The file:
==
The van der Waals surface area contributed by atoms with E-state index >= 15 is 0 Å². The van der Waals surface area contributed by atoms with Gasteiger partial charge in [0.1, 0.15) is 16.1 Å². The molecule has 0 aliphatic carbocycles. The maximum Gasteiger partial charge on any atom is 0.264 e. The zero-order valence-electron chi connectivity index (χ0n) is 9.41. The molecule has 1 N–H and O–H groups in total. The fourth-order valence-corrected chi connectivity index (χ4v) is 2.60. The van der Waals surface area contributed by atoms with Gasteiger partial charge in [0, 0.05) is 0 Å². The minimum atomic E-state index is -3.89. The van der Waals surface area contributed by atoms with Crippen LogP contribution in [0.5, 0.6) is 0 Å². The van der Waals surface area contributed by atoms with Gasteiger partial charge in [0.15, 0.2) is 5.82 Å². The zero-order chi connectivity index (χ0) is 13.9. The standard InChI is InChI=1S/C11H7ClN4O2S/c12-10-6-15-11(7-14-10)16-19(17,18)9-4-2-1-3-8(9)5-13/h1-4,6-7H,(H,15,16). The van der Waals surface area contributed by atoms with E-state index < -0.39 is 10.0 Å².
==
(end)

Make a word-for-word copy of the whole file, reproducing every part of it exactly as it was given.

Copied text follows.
The van der Waals surface area contributed by atoms with E-state index >= 15 is 0 Å². The van der Waals surface area contributed by atoms with Gasteiger partial charge in [0.1, 0.15) is 16.1 Å². The molecule has 0 aliphatic carbocycles. The maximum Gasteiger partial charge on any atom is 0.264 e. The zero-order valence-electron chi connectivity index (χ0n) is 9.41. The molecule has 1 N–H and O–H groups in total. The fourth-order valence-corrected chi connectivity index (χ4v) is 2.60. The van der Waals surface area contributed by atoms with Gasteiger partial charge in [0, 0.05) is 0 Å². The minimum atomic E-state index is -3.89. The van der Waals surface area contributed by atoms with Crippen LogP contribution in [0.5, 0.6) is 0 Å². The van der Waals surface area contributed by atoms with Gasteiger partial charge in [0.15, 0.2) is 5.82 Å². The zero-order chi connectivity index (χ0) is 13.9. The standard InChI is InChI=1S/C11H7ClN4O2S/c12-10-6-15-11(7-14-10)16-19(17,18)9-4-2-1-3-8(9)5-13/h1-4,6-7H,(H,15,16). The van der Waals surface area contributed by atoms with E-state index < -0.39 is 10.0 Å².